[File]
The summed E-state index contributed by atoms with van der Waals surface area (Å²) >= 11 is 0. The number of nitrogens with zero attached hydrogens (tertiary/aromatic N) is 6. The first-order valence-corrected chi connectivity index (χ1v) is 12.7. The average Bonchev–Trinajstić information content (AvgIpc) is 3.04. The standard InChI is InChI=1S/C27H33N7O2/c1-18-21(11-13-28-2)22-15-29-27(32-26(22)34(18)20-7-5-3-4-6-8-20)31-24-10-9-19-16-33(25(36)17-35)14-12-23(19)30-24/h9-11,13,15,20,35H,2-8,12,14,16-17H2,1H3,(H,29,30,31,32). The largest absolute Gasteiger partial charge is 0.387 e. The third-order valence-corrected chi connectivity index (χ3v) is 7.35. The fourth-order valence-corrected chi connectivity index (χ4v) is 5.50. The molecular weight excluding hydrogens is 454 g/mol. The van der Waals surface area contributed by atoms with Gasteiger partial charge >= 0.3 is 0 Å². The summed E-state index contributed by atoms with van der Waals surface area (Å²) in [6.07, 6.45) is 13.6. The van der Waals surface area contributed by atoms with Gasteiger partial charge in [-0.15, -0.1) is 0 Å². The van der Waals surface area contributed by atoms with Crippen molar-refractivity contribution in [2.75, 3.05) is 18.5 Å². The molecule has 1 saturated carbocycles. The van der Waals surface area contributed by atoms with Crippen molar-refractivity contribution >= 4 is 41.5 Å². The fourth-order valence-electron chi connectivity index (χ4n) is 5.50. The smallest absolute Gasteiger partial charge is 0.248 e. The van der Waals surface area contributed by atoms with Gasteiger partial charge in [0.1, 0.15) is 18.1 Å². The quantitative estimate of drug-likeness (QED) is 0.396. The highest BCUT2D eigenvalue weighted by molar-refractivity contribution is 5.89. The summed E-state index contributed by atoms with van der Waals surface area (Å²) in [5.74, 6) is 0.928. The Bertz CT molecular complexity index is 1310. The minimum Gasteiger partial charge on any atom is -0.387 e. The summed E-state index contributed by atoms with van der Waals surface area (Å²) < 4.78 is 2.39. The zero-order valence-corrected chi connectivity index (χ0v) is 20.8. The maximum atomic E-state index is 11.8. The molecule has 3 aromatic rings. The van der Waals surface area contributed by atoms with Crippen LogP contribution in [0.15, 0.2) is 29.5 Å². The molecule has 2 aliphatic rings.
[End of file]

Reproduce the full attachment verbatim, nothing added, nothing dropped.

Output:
The summed E-state index contributed by atoms with van der Waals surface area (Å²) >= 11 is 0. The number of nitrogens with zero attached hydrogens (tertiary/aromatic N) is 6. The first-order valence-corrected chi connectivity index (χ1v) is 12.7. The average Bonchev–Trinajstić information content (AvgIpc) is 3.04. The standard InChI is InChI=1S/C27H33N7O2/c1-18-21(11-13-28-2)22-15-29-27(32-26(22)34(18)20-7-5-3-4-6-8-20)31-24-10-9-19-16-33(25(36)17-35)14-12-23(19)30-24/h9-11,13,15,20,35H,2-8,12,14,16-17H2,1H3,(H,29,30,31,32). The largest absolute Gasteiger partial charge is 0.387 e. The third-order valence-corrected chi connectivity index (χ3v) is 7.35. The fourth-order valence-corrected chi connectivity index (χ4v) is 5.50. The molecular weight excluding hydrogens is 454 g/mol. The van der Waals surface area contributed by atoms with Gasteiger partial charge >= 0.3 is 0 Å². The summed E-state index contributed by atoms with van der Waals surface area (Å²) in [6.07, 6.45) is 13.6. The van der Waals surface area contributed by atoms with Gasteiger partial charge in [-0.15, -0.1) is 0 Å². The van der Waals surface area contributed by atoms with Crippen molar-refractivity contribution in [2.75, 3.05) is 18.5 Å². The molecule has 1 saturated carbocycles. The van der Waals surface area contributed by atoms with Crippen molar-refractivity contribution >= 4 is 41.5 Å². The fourth-order valence-electron chi connectivity index (χ4n) is 5.50. The smallest absolute Gasteiger partial charge is 0.248 e. The van der Waals surface area contributed by atoms with Gasteiger partial charge in [0.1, 0.15) is 18.1 Å². The quantitative estimate of drug-likeness (QED) is 0.396. The highest BCUT2D eigenvalue weighted by molar-refractivity contribution is 5.89. The summed E-state index contributed by atoms with van der Waals surface area (Å²) in [5.74, 6) is 0.928. The Bertz CT molecular complexity index is 1310. The minimum Gasteiger partial charge on any atom is -0.387 e. The summed E-state index contributed by atoms with van der Waals surface area (Å²) < 4.78 is 2.39. The zero-order valence-corrected chi connectivity index (χ0v) is 20.8. The maximum atomic E-state index is 11.8. The molecule has 3 aromatic rings. The van der Waals surface area contributed by atoms with Crippen LogP contribution in [0.15, 0.2) is 29.5 Å². The molecule has 2 aliphatic rings.